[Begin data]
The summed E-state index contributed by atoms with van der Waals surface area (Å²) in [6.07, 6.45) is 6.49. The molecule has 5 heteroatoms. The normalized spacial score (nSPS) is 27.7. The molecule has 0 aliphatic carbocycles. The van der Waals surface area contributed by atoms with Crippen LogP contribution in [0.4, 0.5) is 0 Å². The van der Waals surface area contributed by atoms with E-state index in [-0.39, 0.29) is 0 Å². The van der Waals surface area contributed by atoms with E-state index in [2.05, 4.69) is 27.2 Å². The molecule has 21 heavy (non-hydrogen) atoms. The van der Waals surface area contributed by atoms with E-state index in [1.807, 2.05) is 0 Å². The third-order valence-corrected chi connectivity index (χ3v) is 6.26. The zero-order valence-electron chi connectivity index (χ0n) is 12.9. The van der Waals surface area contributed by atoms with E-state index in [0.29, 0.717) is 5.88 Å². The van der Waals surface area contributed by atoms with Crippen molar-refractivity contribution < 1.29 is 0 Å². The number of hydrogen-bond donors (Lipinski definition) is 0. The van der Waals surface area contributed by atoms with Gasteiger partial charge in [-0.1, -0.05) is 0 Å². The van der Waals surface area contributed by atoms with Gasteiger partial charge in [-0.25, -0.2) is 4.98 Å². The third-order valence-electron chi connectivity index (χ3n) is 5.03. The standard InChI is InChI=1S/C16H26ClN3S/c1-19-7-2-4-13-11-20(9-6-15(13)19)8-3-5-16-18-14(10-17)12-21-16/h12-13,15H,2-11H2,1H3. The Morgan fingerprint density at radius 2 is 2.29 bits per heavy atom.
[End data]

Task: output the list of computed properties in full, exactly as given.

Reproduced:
The summed E-state index contributed by atoms with van der Waals surface area (Å²) in [6.07, 6.45) is 6.49. The molecule has 5 heteroatoms. The normalized spacial score (nSPS) is 27.7. The molecule has 0 aliphatic carbocycles. The van der Waals surface area contributed by atoms with Crippen LogP contribution in [0.4, 0.5) is 0 Å². The van der Waals surface area contributed by atoms with E-state index in [-0.39, 0.29) is 0 Å². The van der Waals surface area contributed by atoms with E-state index in [2.05, 4.69) is 27.2 Å². The molecule has 21 heavy (non-hydrogen) atoms. The van der Waals surface area contributed by atoms with E-state index in [1.807, 2.05) is 0 Å². The third-order valence-corrected chi connectivity index (χ3v) is 6.26. The zero-order valence-electron chi connectivity index (χ0n) is 12.9. The van der Waals surface area contributed by atoms with E-state index in [0.29, 0.717) is 5.88 Å². The van der Waals surface area contributed by atoms with Crippen molar-refractivity contribution < 1.29 is 0 Å². The number of hydrogen-bond donors (Lipinski definition) is 0. The van der Waals surface area contributed by atoms with Gasteiger partial charge in [-0.1, -0.05) is 0 Å². The van der Waals surface area contributed by atoms with Gasteiger partial charge in [-0.25, -0.2) is 4.98 Å². The third-order valence-electron chi connectivity index (χ3n) is 5.03. The standard InChI is InChI=1S/C16H26ClN3S/c1-19-7-2-4-13-11-20(9-6-15(13)19)8-3-5-16-18-14(10-17)12-21-16/h12-13,15H,2-11H2,1H3. The Morgan fingerprint density at radius 2 is 2.29 bits per heavy atom.